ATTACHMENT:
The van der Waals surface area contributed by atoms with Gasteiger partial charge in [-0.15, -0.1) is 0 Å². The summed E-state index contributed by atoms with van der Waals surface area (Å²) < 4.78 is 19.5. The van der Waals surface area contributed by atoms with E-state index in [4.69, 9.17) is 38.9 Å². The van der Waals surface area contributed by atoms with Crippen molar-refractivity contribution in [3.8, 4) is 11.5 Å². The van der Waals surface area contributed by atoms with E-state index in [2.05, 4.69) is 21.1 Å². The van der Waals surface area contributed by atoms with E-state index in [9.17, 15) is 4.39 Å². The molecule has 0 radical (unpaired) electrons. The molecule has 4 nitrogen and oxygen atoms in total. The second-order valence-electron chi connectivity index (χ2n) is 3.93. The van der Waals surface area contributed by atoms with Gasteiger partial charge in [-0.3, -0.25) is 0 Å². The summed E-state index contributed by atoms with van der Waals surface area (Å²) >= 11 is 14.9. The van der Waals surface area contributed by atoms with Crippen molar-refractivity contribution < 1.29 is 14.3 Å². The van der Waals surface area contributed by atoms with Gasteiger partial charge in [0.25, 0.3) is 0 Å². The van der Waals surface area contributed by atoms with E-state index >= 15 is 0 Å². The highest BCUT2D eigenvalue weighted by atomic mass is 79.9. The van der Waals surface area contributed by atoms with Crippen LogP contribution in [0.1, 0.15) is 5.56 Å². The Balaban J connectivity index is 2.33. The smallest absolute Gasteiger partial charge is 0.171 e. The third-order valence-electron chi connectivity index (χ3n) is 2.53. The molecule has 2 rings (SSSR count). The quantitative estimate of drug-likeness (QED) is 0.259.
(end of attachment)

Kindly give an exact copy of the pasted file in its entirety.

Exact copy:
The van der Waals surface area contributed by atoms with Gasteiger partial charge in [-0.15, -0.1) is 0 Å². The summed E-state index contributed by atoms with van der Waals surface area (Å²) < 4.78 is 19.5. The van der Waals surface area contributed by atoms with E-state index in [4.69, 9.17) is 38.9 Å². The van der Waals surface area contributed by atoms with Crippen molar-refractivity contribution in [3.8, 4) is 11.5 Å². The van der Waals surface area contributed by atoms with E-state index in [2.05, 4.69) is 21.1 Å². The van der Waals surface area contributed by atoms with E-state index in [9.17, 15) is 4.39 Å². The molecule has 0 radical (unpaired) electrons. The molecule has 4 nitrogen and oxygen atoms in total. The second-order valence-electron chi connectivity index (χ2n) is 3.93. The van der Waals surface area contributed by atoms with Gasteiger partial charge in [-0.3, -0.25) is 0 Å². The summed E-state index contributed by atoms with van der Waals surface area (Å²) >= 11 is 14.9. The van der Waals surface area contributed by atoms with Crippen molar-refractivity contribution < 1.29 is 14.3 Å². The van der Waals surface area contributed by atoms with Gasteiger partial charge in [0.25, 0.3) is 0 Å². The van der Waals surface area contributed by atoms with E-state index >= 15 is 0 Å². The highest BCUT2D eigenvalue weighted by atomic mass is 79.9. The van der Waals surface area contributed by atoms with Crippen LogP contribution in [0.1, 0.15) is 5.56 Å². The Balaban J connectivity index is 2.33. The smallest absolute Gasteiger partial charge is 0.171 e. The third-order valence-electron chi connectivity index (χ3n) is 2.53. The molecule has 2 rings (SSSR count). The quantitative estimate of drug-likeness (QED) is 0.259.